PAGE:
Yahoo has been accused of secretly building a customised software programme to search all of its customers’ incoming emails for specific information provided by US intelligence officials.
A report on Tuesday said that according to people familiar with the with the matter, the company complied with a classified US government directive, scanning hundreds of millions of Yahoo Mail accounts at the behest of the National Security Agency or FBI.
Reuters said that a number of surveillance experts said this represented the first case to surface of a US Internet company agreeing to a spy agency’s demand by searching all arriving messages, as opposed to examining stored messages or scanning a small number of accounts in real time.
The news agency said it was not clear what information the US intelligence officials were searching for. But they wanted Yahoo to look for a set of characters. That could mean a phrase in an email or an attachment.
The agency also said it was unable to determine what data the company had handed over, and if the intelligence officials had approached other email providers besides Yahoo.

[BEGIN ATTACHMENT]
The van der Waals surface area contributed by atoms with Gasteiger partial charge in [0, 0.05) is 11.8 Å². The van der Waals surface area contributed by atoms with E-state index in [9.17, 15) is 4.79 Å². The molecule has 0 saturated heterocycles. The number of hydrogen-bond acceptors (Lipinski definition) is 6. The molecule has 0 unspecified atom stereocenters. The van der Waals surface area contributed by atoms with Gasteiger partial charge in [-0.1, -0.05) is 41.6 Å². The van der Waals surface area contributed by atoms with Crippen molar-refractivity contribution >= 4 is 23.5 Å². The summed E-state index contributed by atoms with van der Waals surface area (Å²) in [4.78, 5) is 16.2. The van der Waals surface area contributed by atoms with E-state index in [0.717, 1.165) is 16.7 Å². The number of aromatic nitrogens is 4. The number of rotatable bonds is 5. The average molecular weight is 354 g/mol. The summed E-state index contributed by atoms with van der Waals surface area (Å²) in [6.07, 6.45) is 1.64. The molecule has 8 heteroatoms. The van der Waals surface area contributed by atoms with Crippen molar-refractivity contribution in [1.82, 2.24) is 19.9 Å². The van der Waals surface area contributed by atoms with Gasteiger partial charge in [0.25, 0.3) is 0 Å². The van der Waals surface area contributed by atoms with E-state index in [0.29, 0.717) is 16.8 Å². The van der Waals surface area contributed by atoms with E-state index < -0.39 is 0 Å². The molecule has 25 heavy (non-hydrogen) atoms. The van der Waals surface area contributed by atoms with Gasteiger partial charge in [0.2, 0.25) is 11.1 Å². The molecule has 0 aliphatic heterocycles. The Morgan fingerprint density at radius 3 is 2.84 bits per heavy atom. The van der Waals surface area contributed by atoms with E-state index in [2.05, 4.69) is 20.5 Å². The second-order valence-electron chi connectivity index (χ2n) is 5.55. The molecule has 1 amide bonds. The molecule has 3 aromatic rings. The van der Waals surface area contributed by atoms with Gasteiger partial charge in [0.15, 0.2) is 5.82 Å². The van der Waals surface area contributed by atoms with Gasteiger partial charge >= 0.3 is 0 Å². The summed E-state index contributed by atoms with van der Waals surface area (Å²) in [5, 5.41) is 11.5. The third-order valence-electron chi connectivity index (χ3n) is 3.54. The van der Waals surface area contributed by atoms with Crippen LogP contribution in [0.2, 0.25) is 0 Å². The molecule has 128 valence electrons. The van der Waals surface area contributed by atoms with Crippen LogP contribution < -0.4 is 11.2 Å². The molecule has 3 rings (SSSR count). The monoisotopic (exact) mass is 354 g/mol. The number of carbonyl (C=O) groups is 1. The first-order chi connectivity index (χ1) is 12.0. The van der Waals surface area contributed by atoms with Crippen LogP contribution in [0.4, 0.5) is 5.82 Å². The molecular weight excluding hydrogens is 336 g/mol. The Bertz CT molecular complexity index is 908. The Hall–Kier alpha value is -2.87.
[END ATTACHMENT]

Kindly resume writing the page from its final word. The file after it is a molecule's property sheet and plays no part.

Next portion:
According to two former employees, Yahoo Chief Executive Marissa Mayer's decision to obey the directive angered some senior executives and led to the June 2015 departure of Chief Information Security Officer Alex Stamos, who now holds the top security job at Facebook.
“Yahoo is a law abiding company, and complies with the laws of the United States,” the company said in a brief statement. Mr Stamos declined to comment, as did the NSA.
The demand to search Yahoo Mail accounts came in the form of a classified directive sent to the company’s legal team.
US phone and Internet companies are known to have handed over bulk customer data to intelligence agencies. But some former government officials and private surveillance experts said they had not previously seen either such a broad directive for real-time Web collection or one that required the creation of a new computer program.
“I’ve never seen that, a wiretap in real time on a ‘selector’,” said Albert Gidari, a lawyer who represented phone and Internet companies on surveillance. A selector refers to a type of search term used to zero in on specific information.
He added: “It would be really difficult for a provider to do that.”